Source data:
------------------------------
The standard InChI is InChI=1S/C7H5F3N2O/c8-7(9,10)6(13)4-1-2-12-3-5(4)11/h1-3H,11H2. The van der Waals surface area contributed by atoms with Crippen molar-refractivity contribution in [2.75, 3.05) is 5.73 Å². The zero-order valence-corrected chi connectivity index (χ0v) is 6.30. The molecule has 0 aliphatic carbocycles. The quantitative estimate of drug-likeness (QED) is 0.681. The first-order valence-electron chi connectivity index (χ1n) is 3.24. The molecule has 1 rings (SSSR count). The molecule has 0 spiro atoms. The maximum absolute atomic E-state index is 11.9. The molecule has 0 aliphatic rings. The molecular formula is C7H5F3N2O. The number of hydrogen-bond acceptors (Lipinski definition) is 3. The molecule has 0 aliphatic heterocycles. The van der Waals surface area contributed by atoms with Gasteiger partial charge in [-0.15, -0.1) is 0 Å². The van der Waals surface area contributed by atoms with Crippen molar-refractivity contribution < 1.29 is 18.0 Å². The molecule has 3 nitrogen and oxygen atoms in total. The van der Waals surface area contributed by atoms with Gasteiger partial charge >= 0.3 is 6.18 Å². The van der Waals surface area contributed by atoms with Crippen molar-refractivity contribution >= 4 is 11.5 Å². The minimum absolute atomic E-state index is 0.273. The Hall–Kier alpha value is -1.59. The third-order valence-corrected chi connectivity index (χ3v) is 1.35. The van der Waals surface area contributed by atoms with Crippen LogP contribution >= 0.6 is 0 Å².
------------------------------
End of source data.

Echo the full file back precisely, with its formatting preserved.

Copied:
The standard InChI is InChI=1S/C7H5F3N2O/c8-7(9,10)6(13)4-1-2-12-3-5(4)11/h1-3H,11H2. The van der Waals surface area contributed by atoms with Crippen molar-refractivity contribution in [2.75, 3.05) is 5.73 Å². The zero-order valence-corrected chi connectivity index (χ0v) is 6.30. The molecule has 0 aliphatic carbocycles. The quantitative estimate of drug-likeness (QED) is 0.681. The first-order valence-electron chi connectivity index (χ1n) is 3.24. The molecule has 1 rings (SSSR count). The molecule has 0 spiro atoms. The maximum absolute atomic E-state index is 11.9. The molecule has 0 aliphatic rings. The molecular formula is C7H5F3N2O. The number of hydrogen-bond acceptors (Lipinski definition) is 3. The molecule has 0 aliphatic heterocycles. The van der Waals surface area contributed by atoms with Gasteiger partial charge in [-0.15, -0.1) is 0 Å². The van der Waals surface area contributed by atoms with Crippen molar-refractivity contribution < 1.29 is 18.0 Å². The molecule has 3 nitrogen and oxygen atoms in total. The van der Waals surface area contributed by atoms with Gasteiger partial charge >= 0.3 is 6.18 Å². The van der Waals surface area contributed by atoms with Crippen molar-refractivity contribution >= 4 is 11.5 Å². The minimum absolute atomic E-state index is 0.273. The Hall–Kier alpha value is -1.59. The third-order valence-corrected chi connectivity index (χ3v) is 1.35. The van der Waals surface area contributed by atoms with Crippen LogP contribution >= 0.6 is 0 Å².